Dance of the Pole Flyer returns to Guatemala after 2 years of pandemic
By Esteban Biba
Cubulco, Guatemala, Jul 22 (EFE).- Two men in traditional Mayan garb climb to the top of a pole 30 m (98 ft) high and secure themselves to the shaft with ropes round their ankles before jumping off together to honor Saint Santiago, the patron of this town in northern Guatemala.
Indigenous elders in Cubulco, some 200 km (120 mi) north of Guatemala City, told Efe that the Danza del Palo Volador (Dance of the Pole Flyer) is a pre-Columbian ritual adapted to Catholicism.
The dance is the focus of 10 days of celebrations leading up to the July 25 Feast of Santiago (Saint James the Elder).
After two years without the festival because of Covid-19, the event is back with all the trappings.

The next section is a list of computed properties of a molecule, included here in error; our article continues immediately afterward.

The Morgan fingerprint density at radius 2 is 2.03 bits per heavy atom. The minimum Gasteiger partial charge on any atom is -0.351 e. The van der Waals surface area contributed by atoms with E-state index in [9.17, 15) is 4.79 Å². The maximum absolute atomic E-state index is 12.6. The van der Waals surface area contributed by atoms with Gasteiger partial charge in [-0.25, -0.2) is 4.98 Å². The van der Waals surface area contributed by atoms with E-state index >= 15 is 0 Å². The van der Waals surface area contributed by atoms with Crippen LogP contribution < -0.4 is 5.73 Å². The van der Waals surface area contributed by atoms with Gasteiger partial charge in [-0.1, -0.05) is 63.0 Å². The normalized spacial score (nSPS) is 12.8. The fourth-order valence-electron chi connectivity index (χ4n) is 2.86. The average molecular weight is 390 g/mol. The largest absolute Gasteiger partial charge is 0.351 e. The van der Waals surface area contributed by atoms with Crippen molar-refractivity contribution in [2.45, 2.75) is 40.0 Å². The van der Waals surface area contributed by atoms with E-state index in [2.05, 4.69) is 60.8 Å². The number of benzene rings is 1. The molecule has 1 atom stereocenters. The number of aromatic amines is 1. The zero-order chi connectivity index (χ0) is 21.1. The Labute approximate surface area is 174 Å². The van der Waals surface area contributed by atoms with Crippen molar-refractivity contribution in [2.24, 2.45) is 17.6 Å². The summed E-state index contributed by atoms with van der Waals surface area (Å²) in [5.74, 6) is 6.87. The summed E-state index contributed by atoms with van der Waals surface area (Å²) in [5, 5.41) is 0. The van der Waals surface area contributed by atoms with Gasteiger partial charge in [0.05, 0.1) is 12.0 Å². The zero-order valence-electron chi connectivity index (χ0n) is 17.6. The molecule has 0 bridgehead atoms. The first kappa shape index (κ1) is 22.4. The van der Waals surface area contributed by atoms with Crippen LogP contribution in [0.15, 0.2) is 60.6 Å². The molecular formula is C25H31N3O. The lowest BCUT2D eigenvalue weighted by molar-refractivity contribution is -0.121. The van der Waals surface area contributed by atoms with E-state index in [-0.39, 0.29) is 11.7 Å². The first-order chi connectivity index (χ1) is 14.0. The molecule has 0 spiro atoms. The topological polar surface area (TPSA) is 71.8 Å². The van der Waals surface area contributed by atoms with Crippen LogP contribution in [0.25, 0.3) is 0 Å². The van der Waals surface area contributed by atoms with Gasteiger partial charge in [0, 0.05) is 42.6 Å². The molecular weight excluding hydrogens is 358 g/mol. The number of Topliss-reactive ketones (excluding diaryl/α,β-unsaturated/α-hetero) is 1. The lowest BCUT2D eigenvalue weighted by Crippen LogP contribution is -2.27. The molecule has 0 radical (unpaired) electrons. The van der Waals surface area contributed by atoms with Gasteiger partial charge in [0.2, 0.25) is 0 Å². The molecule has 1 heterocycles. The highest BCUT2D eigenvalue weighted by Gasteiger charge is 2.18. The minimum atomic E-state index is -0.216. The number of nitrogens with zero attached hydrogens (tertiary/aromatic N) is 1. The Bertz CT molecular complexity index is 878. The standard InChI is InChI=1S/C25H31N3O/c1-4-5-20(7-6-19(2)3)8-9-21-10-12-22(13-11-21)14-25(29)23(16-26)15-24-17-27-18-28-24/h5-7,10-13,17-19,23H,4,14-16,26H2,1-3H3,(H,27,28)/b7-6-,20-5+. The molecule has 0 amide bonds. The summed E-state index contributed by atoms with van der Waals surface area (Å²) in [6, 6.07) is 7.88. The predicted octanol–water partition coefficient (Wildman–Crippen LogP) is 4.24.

The process begins with a procession of scores – and sometimes hundreds – of the men of Cubulco into a nearby forest to select the tree that will serve as the pole.
The tree is then felled, cut to the correct dimensions and dragged back to town. Following a blessing, it is planted in a hole 3m deep in front of the parish church.
A small platform is attached to the top of the pole to accommodate two people whose job is to help the flyers attach the ropes and launch themselves.
To the strains of music from a marimba, the flyers seek to impress with elaborate moves during their gradual descent to the ground.
Cubulco is in Baja Verapaz, one of Guatemala’s poorest provinces as well as the one that suffered most in 2020 from the successive blows of Hurricanes Eta and Iota.
Every year, residents of Cubulco are among the thousands of Guatemalans who set out for the United States in search of a better life.
One of the things that friends and family who remain behind do to make those emigrants feel connected to Cubulco is using their smart phones to send video of the Dance of the Pole Flyer to loved ones in the US. EFE